Outsmarting a Cancer Drug
(Ivanhoe Newswire) — Scientists have found a new way to heighten or restore the potency of a widely-used cancer drug.
The drug cetuximab is an antibody that interferes with cancer cell growth by blocking a structure known as the epidermal growth factor receptor (EGFR). The drug is often effective for patients with colorectal cancer and squamous cell cancer of the head and neck, but the benefits typically do no last longer than one year. Some patients do not benefit from the drug at all.
Investigators discovered that in some cetuximab-resistant cancer cells, a protein known as ERBB2 was actively sending “grow” signals, which was circumventing the “stop growing” signals triggered by cetuximab. ERBB2´s activity resulted from an oversupply of the protein´s parent gene or a related protein when prompted by high levels of the protein heregulin.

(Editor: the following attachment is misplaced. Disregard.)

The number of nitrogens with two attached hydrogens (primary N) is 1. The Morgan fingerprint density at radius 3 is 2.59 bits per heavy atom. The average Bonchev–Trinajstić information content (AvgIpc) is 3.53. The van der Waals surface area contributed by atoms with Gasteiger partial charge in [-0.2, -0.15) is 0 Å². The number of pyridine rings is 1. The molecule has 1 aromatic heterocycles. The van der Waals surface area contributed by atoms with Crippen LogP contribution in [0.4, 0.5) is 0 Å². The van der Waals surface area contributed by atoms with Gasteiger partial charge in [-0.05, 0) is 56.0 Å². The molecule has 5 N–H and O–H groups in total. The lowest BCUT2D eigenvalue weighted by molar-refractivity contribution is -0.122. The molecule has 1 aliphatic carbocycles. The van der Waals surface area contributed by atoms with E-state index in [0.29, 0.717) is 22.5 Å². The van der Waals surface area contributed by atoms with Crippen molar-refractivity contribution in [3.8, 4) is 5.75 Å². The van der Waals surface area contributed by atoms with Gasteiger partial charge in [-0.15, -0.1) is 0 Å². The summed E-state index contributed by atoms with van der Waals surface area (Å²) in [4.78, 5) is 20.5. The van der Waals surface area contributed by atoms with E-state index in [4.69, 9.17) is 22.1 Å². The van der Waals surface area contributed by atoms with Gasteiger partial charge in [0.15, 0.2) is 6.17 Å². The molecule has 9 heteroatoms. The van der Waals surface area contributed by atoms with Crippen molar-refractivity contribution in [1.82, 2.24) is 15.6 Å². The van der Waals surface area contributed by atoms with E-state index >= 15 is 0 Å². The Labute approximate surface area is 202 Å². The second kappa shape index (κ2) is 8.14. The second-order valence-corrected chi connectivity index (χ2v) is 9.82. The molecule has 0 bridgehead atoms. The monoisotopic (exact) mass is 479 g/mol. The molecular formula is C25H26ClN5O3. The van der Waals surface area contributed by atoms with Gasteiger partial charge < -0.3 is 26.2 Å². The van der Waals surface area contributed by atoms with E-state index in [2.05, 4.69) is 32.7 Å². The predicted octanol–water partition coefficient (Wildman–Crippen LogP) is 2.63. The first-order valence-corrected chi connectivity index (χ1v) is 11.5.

“ERBB2 activates a critical signaling pathway that is not normally blocked by cetuximab, and in this way, subverts cetuximab’s function,” Pasi Janne, M.D., Ph.D., of Dana-Farber, the study’s co-senior author with Kazuhiko Nakagawa, M.D., Ph.D., of Kinki University, was quoted as saying. “Because ERBB2 isn’t affected by cetuximab, this is an easy way for cancers to become resistant to the drug.”
These new findings suggest that combining cetuximab with ERBB2-inhibiting drugs may be an effective therapy for cancers that become resistant to cetuximab.
“We hope the findings of our study will inspire the development of clinical trials aimed at overcoming cetuximab resistance,” Kimio Yonesaka, M.D., Ph.D., formerly of Dana-Farber and now at Kinki University School of Medicine, in Osaka, Japan, was quoted as saying.
“We’ve identified biomarkers that can be used to select cetuximab-resistant patients who may benefit from a combination of cetuximab and ERBB2 inhibitors.”
SOURCE: Science Translational Medicine, September, 2011